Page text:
I know why holidays feel like the time for projects to me and to Steve. We would always head home for the holidays and we always took part in projects at my mom and dad's. And once my dad (a project king) died, mom still had things that had to be fixed. I blogged about building her fence at Christmas in 2009… good times, as Jeff would say.


No matter how you are spending this holiday weekend, I hope it includes fun times with those you love :-).


Ho ho ho…

I don't know about you, but my weekend was a blur—a happy, active blur!

I Christmas shopped with a friend in Dallas on Thursday. (Side note: The Container Store is THE place to go for adult stocking stuffers!) The weather turned cold on Friday. The combination of cold weather and shopping put Steve and I both in the mood to decorate for Christmas on Saturday. 

We braved the cold to string lights on the trees out front. I don't think we can be seen from the space station, but it's very festive. 

The stockings are hung…


I made two new stocking holders from rocks, wire, and ribbon. I like rocks better than the kind of stocking holders you can buy, but that's just me. 


I put out the Santas, including Mr. Potatohead Santa. He looks happy next to Darth Tater.


Steve built some new shelf/supports for the North Pole village. I have more pieces but we only put these out. They look better under the white cabinets than they did before the remodel.


Some of these houses are more than 25 yearls old! How did that happen so fast?


There's more in the way of Christmas decorations, lots more. It's like a Christmas-decoration bomb went off in the house! The nearly 30 year old Christmas tree is up, with lights but no ornaments. It's brittle but still looks good. I plan to hang the ornaments on it after Thanksgiving.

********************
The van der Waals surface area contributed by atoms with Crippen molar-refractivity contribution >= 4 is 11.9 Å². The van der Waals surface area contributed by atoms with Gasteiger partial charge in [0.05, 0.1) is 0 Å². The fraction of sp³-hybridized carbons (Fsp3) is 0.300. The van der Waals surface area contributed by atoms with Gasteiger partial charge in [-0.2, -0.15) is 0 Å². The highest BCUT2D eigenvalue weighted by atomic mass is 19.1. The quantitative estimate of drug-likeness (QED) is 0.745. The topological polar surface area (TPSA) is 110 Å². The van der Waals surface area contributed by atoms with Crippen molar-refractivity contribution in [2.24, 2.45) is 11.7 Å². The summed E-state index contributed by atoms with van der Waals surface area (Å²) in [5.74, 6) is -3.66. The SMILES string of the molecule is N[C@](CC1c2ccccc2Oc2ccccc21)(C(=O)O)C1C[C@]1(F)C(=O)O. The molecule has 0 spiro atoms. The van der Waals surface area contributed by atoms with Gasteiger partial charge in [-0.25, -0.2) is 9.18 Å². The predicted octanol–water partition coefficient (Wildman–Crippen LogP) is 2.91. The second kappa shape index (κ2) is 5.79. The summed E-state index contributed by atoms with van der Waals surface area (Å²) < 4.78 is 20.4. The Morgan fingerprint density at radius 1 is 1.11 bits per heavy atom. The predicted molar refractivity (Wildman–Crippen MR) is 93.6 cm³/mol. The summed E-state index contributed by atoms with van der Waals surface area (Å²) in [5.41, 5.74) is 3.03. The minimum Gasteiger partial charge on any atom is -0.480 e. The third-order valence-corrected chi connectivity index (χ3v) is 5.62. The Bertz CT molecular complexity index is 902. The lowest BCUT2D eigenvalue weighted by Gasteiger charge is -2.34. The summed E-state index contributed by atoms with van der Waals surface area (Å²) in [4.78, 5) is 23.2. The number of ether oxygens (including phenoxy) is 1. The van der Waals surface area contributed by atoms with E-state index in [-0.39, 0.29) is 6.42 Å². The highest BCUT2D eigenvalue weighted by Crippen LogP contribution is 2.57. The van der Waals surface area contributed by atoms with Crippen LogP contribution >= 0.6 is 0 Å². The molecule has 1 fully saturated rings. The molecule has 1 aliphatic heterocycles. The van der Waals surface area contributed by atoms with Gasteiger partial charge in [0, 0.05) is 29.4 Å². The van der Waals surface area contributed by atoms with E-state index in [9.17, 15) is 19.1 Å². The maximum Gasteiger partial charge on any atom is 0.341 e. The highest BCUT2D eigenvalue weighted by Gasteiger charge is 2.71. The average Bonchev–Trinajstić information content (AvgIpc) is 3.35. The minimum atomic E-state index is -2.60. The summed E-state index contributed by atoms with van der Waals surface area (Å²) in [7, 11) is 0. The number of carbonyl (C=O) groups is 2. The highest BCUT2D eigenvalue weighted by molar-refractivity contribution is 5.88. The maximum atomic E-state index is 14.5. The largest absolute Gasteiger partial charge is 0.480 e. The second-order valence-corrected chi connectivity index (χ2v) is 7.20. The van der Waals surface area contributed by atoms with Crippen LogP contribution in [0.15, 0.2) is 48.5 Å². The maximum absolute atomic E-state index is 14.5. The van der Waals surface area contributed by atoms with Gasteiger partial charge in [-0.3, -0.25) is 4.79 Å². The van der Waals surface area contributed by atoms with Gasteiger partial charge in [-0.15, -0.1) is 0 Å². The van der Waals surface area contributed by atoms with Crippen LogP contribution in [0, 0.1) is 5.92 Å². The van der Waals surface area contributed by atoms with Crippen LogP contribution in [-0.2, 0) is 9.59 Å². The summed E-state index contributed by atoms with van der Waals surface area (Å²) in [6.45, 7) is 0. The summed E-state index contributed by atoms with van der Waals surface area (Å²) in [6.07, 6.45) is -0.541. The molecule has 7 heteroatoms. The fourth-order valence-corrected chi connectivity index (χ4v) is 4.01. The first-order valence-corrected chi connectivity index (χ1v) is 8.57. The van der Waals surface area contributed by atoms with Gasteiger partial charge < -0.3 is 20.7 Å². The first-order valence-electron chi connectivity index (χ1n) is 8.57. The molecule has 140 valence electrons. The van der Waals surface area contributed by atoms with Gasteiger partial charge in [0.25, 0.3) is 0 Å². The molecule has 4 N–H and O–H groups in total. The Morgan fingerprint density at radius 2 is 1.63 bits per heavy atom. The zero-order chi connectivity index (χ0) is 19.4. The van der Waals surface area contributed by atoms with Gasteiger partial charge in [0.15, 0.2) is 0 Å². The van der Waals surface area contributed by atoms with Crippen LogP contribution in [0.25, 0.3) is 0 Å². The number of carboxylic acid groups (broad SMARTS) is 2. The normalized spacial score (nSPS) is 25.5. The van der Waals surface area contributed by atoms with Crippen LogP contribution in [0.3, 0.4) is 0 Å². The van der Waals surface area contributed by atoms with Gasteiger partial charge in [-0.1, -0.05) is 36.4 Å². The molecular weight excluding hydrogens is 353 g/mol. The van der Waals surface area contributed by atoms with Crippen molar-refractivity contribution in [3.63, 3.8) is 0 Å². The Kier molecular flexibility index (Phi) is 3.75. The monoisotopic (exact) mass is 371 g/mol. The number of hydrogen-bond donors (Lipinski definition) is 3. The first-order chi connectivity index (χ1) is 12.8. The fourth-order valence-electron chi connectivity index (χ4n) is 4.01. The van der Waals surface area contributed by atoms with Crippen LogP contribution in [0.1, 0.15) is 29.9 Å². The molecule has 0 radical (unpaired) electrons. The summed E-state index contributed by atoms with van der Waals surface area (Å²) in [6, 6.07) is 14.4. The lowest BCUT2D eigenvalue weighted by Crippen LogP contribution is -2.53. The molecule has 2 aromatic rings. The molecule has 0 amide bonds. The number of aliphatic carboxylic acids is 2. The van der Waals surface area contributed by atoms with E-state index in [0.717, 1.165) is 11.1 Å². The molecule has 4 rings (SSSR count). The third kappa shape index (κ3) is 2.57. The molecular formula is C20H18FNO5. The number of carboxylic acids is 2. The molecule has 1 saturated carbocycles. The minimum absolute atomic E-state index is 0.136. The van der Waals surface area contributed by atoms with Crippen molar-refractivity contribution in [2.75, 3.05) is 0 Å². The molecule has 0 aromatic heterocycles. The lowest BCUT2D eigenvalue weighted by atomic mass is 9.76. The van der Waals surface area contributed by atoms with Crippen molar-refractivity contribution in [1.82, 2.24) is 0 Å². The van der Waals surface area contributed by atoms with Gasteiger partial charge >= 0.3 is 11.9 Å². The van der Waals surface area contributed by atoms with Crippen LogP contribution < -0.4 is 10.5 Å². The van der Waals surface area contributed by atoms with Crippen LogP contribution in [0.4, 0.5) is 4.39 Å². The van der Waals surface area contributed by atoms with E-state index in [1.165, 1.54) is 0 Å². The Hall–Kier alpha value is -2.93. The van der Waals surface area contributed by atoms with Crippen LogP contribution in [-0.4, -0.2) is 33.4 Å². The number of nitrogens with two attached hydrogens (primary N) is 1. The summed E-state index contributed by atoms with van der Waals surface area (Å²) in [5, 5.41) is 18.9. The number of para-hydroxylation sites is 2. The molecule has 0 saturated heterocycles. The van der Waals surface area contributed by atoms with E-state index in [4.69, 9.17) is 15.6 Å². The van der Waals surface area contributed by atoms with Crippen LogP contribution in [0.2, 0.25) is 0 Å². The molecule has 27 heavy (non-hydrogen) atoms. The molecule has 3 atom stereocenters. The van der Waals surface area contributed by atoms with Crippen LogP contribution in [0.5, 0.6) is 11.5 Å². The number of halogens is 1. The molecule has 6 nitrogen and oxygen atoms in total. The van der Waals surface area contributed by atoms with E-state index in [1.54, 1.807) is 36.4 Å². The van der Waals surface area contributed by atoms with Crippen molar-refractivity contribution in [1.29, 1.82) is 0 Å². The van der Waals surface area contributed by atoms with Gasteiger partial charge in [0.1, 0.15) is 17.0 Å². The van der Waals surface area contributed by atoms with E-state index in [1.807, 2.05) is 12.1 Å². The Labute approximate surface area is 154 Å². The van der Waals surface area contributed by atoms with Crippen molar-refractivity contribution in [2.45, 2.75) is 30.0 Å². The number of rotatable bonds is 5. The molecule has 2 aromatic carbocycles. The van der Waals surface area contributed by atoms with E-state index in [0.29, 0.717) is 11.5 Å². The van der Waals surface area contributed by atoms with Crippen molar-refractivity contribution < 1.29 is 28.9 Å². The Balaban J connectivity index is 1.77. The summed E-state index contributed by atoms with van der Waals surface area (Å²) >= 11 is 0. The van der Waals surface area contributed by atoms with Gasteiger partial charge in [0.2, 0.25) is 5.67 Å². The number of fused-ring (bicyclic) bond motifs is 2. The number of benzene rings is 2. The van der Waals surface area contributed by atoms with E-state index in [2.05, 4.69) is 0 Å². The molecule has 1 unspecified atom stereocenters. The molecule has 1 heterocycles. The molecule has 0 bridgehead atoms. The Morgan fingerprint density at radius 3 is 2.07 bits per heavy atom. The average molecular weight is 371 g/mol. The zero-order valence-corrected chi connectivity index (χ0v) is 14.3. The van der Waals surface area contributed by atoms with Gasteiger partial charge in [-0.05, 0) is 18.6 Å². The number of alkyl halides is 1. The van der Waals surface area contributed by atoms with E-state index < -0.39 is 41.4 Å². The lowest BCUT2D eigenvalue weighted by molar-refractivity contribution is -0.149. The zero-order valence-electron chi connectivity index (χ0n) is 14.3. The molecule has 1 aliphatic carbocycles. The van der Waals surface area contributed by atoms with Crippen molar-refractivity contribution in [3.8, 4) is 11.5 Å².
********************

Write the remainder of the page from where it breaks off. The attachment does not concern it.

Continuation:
I am feeling a lot more festive now. I hope you are looking forward to the holdays as well!



Grandchildren and the great outdoors…

Lorna and I took Elanor, Jack, and Bear to the Dallas Arboretum yesterday. The weather was perfect, the pumpkins were pretty and the new Children's Adventure Garden was a hit!

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I took my 'big' camera especially so that I could take photos of the kids…

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There was face painting for the kids. Jack really got into character!

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Elanor was a little less into it.

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Bear perched on a mushroom, with help from his mom…

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But mostly he watched from the stroller…

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Amazingly enough, Lorna and I were ready to go before the kids were. They really enjoyed the interactive exhibits and activities in the adventure garden. Even though it's more than an hour away, we'll go back.